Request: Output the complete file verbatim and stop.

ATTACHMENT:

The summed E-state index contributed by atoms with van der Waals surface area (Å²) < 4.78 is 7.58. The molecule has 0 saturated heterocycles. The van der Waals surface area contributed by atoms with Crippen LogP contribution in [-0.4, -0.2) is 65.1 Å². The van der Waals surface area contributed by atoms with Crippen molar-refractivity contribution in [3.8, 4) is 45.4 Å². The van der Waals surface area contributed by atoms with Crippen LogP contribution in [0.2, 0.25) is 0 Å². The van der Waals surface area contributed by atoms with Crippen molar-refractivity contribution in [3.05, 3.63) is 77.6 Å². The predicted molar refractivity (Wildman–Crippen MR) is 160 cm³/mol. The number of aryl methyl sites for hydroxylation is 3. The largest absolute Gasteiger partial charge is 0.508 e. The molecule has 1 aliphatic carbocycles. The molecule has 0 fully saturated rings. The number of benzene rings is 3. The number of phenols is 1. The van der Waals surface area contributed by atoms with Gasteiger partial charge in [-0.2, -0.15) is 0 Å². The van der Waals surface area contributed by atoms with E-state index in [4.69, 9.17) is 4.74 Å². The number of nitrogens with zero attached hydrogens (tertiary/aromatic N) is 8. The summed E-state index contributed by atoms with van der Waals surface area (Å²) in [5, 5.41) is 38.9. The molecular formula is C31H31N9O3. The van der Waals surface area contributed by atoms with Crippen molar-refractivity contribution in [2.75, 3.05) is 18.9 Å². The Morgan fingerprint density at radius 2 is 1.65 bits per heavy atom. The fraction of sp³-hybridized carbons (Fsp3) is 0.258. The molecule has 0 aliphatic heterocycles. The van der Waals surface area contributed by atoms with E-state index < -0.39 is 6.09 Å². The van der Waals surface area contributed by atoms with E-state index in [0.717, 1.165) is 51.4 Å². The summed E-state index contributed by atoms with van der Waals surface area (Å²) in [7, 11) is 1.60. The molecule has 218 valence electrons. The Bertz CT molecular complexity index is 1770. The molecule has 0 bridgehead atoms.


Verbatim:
The summed E-state index contributed by atoms with van der Waals surface area (Å²) < 4.78 is 7.58. The molecule has 0 saturated heterocycles. The van der Waals surface area contributed by atoms with Crippen LogP contribution in [-0.4, -0.2) is 65.1 Å². The van der Waals surface area contributed by atoms with Crippen molar-refractivity contribution in [3.8, 4) is 45.4 Å². The van der Waals surface area contributed by atoms with Crippen LogP contribution in [0.2, 0.25) is 0 Å². The van der Waals surface area contributed by atoms with Crippen molar-refractivity contribution in [3.05, 3.63) is 77.6 Å². The predicted molar refractivity (Wildman–Crippen MR) is 160 cm³/mol. The number of aryl methyl sites for hydroxylation is 3. The largest absolute Gasteiger partial charge is 0.508 e. The molecule has 1 aliphatic carbocycles. The molecule has 0 fully saturated rings. The number of benzene rings is 3. The number of phenols is 1. The van der Waals surface area contributed by atoms with Gasteiger partial charge in [-0.2, -0.15) is 0 Å². The van der Waals surface area contributed by atoms with E-state index in [4.69, 9.17) is 4.74 Å². The number of nitrogens with zero attached hydrogens (tertiary/aromatic N) is 8. The summed E-state index contributed by atoms with van der Waals surface area (Å²) in [5, 5.41) is 38.9. The molecular formula is C31H31N9O3. The van der Waals surface area contributed by atoms with Crippen molar-refractivity contribution in [2.75, 3.05) is 18.9 Å². The Morgan fingerprint density at radius 2 is 1.65 bits per heavy atom. The fraction of sp³-hybridized carbons (Fsp3) is 0.258. The molecule has 0 aliphatic heterocycles. The van der Waals surface area contributed by atoms with E-state index < -0.39 is 6.09 Å². The van der Waals surface area contributed by atoms with E-state index in [0.717, 1.165) is 51.4 Å². The summed E-state index contributed by atoms with van der Waals surface area (Å²) in [7, 11) is 1.60. The molecule has 218 valence electrons. The Bertz CT molecular complexity index is 1770. The molecule has 0 bridgehead atoms.